How your computer can help you meet with others, anywhere, virtually.

By Jeff Bailey

In today’s world there is a pressing need to collaborate and share information. Imagine your vice president membership has had a “Eureka!” moment like the ancient Greek thinker, Archimedes. She is developing a can’t-miss program guaranteed to double the club’s membership. She needs help developing her plan and wants to show it to someone, now! Unfortunately, no one is available until next week’s meeting.

There is a solution to this problem and it’s as close as a mouse click. Virtual-presentation environments are almost magical. You can deliver presentations, conduct effective meetings and collaborate with co-workers over the Web. Such programs allow you to share your computer screen with other people. You can share applications and documents, and since everyone is seeing a similar display (the presenter’s view is slightly different than the attendee’s view), the opportunity for confusion is greatly reduced.

It’s easy to get started. You simply go online and sign up with a provider. Each vendor uses different technology. Some run everything on their servers (big computers running in a huge data center). Others require that the presenter and participants install special software on their machines. There may be other differences, too. You can visit a few Web sites and find the one that best suits your needs.

I suggest that you start with Simply click the “Sign Up Now!” button for free access. Dimdim can handle the spoken communication in your meeting by using Voice over Internet Protocol (VoIP). This is just a fancy way of saying you don’t need to use an actual phone – an inexpensive microphone attached to each computer will work just fine.

Once you’re ready, here are five ways that you can supercharge your next virtual presentation:

• Understand your virtual-presentation environment. Once you have registered for the service, take time to play around with it. Don’t forget to watch videos and read the online help. It’s a lot of fun to discover how these things work. As you explore, imagine how you might use each feature in a real presentation.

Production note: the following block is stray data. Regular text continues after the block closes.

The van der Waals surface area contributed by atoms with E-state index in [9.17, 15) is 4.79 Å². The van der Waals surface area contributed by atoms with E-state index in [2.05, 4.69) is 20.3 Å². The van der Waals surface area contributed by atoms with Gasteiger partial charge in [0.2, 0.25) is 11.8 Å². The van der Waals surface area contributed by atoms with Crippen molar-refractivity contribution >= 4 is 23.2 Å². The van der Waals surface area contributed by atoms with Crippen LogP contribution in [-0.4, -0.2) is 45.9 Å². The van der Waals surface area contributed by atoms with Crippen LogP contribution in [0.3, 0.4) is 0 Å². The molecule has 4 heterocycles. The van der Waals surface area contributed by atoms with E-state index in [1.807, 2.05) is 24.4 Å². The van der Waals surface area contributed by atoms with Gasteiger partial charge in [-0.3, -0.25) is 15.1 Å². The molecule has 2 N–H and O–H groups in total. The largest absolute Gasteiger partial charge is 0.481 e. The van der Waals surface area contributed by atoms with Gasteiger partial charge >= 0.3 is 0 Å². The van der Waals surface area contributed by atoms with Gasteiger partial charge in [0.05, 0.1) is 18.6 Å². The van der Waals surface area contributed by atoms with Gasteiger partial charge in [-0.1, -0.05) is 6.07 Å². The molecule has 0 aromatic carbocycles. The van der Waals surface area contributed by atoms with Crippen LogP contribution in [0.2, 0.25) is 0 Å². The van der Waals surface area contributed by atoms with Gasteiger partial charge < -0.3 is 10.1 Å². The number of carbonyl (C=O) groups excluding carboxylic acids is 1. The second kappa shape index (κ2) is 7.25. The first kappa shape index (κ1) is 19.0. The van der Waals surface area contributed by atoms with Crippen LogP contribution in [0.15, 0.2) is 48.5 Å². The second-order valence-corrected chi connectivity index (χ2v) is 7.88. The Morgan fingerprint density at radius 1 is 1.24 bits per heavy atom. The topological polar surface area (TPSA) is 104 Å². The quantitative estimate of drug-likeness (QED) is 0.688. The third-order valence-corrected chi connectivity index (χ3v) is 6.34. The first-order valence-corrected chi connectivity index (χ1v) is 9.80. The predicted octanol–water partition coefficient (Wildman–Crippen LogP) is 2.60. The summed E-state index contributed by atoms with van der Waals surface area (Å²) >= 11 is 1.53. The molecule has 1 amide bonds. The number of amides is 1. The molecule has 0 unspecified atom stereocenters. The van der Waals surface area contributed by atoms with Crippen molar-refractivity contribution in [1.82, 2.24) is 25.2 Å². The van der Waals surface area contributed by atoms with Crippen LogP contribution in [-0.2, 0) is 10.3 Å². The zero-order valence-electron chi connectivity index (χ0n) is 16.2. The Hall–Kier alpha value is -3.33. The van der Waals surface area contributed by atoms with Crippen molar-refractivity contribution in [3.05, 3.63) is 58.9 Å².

• Practice! Practice! Practice! Make sure you can find the options without having to hunt for them. Use the recording feature and review your practice sessions. This is the most important tip.

• Find a friend. Learning to present over the Web is much more effective, and fun, if you have a friend to help. Try setting up two computers in the same room. This allows you to explore a feature and instantly see what appears on the other person’s screen. Then you can see what happens on your screen when he types something. It’s also okay to try this with a friend who is set up elsewhere. Simply describe to each other what you see throughout the session.

Here’s an idea: Take a laptop and a data projector to your club meeting and make an event out of it. People are often amazed when they first see Web conferencing (virtual presentations). Chances are, some of your fellow Toastmasters will want to participate in your learning adventure.

• Load documents into the tool. If you need to display PowerPoint slides or a PDF as part of your presentation, make sure that you display each using the virtual- presentation tool. If you load your PowerPoint slides into Dimdim, you can draw or type on them to highlight a point. Do this before attempting a real presentation. Carefully test slide animations. Finding yourself in a panic because you “thought it would work” is no fun.

• Focus on your voice. Your voice is your human connection to the audience. Think back to the virtual presentations or conference calls you have attended. Did they seem monotone – and as a result, uninspiring and boring? It’s important to make the most of your Toastmasters skills. You’ve practiced vocal variety in your speeches. Now, practice it online!

Effectively delivering virtual presentations is a great way to increase your influence and impact in the community. Distance will never again be an obstacle to meetings with your friends or business associates. You’ll be able to meet with them, anywhere, anytime. Plus, it’s fun! So find a friend and say hello virtually. You will be glad you did.

Jeff Bailey is a computer consultant and trainer in Cary, North Carolina. He writes about presentation skills on his blog, Wired Presentations. Reach him at